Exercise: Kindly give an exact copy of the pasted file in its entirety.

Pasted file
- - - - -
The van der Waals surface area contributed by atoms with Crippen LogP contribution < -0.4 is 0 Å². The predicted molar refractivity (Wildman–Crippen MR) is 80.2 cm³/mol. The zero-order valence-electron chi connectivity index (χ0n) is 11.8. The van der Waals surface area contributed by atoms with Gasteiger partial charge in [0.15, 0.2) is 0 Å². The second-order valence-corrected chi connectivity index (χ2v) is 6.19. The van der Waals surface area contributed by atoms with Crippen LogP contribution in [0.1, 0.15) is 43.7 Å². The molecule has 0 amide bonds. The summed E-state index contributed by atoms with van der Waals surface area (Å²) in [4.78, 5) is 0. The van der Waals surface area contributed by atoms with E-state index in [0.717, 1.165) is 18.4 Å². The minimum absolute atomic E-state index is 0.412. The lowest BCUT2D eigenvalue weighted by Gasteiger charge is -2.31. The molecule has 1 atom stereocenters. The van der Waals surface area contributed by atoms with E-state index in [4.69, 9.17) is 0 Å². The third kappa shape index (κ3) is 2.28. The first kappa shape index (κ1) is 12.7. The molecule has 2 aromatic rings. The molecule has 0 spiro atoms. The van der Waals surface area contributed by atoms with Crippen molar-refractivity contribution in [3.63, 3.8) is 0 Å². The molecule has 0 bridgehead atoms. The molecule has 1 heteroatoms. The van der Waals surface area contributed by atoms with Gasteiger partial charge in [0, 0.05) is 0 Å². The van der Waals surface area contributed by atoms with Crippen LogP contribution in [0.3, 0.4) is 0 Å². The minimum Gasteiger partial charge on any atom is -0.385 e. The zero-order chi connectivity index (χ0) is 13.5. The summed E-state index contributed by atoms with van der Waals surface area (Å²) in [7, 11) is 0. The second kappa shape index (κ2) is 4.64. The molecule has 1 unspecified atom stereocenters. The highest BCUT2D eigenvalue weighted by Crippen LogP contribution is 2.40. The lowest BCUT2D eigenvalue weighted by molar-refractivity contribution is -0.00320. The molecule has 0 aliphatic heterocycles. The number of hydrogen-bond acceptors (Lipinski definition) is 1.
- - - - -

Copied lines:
The van der Waals surface area contributed by atoms with Crippen LogP contribution < -0.4 is 0 Å². The predicted molar refractivity (Wildman–Crippen MR) is 80.2 cm³/mol. The zero-order valence-electron chi connectivity index (χ0n) is 11.8. The van der Waals surface area contributed by atoms with Gasteiger partial charge in [0.15, 0.2) is 0 Å². The second-order valence-corrected chi connectivity index (χ2v) is 6.19. The van der Waals surface area contributed by atoms with Crippen LogP contribution in [0.1, 0.15) is 43.7 Å². The molecule has 0 amide bonds. The summed E-state index contributed by atoms with van der Waals surface area (Å²) in [4.78, 5) is 0. The van der Waals surface area contributed by atoms with E-state index in [0.717, 1.165) is 18.4 Å². The minimum absolute atomic E-state index is 0.412. The lowest BCUT2D eigenvalue weighted by Gasteiger charge is -2.31. The molecule has 1 atom stereocenters. The van der Waals surface area contributed by atoms with E-state index in [4.69, 9.17) is 0 Å². The third kappa shape index (κ3) is 2.28. The first kappa shape index (κ1) is 12.7. The molecule has 2 aromatic rings. The molecule has 0 spiro atoms. The van der Waals surface area contributed by atoms with Crippen molar-refractivity contribution in [3.63, 3.8) is 0 Å². The molecule has 0 bridgehead atoms. The molecule has 1 heteroatoms. The van der Waals surface area contributed by atoms with Gasteiger partial charge in [0, 0.05) is 0 Å². The van der Waals surface area contributed by atoms with Crippen LogP contribution in [0.3, 0.4) is 0 Å². The minimum Gasteiger partial charge on any atom is -0.385 e. The zero-order chi connectivity index (χ0) is 13.5. The summed E-state index contributed by atoms with van der Waals surface area (Å²) in [7, 11) is 0. The second kappa shape index (κ2) is 4.64. The molecule has 1 unspecified atom stereocenters. The highest BCUT2D eigenvalue weighted by Crippen LogP contribution is 2.40. The lowest BCUT2D eigenvalue weighted by molar-refractivity contribution is -0.00320. The molecule has 0 aliphatic heterocycles. The number of hydrogen-bond acceptors (Lipinski definition) is 1.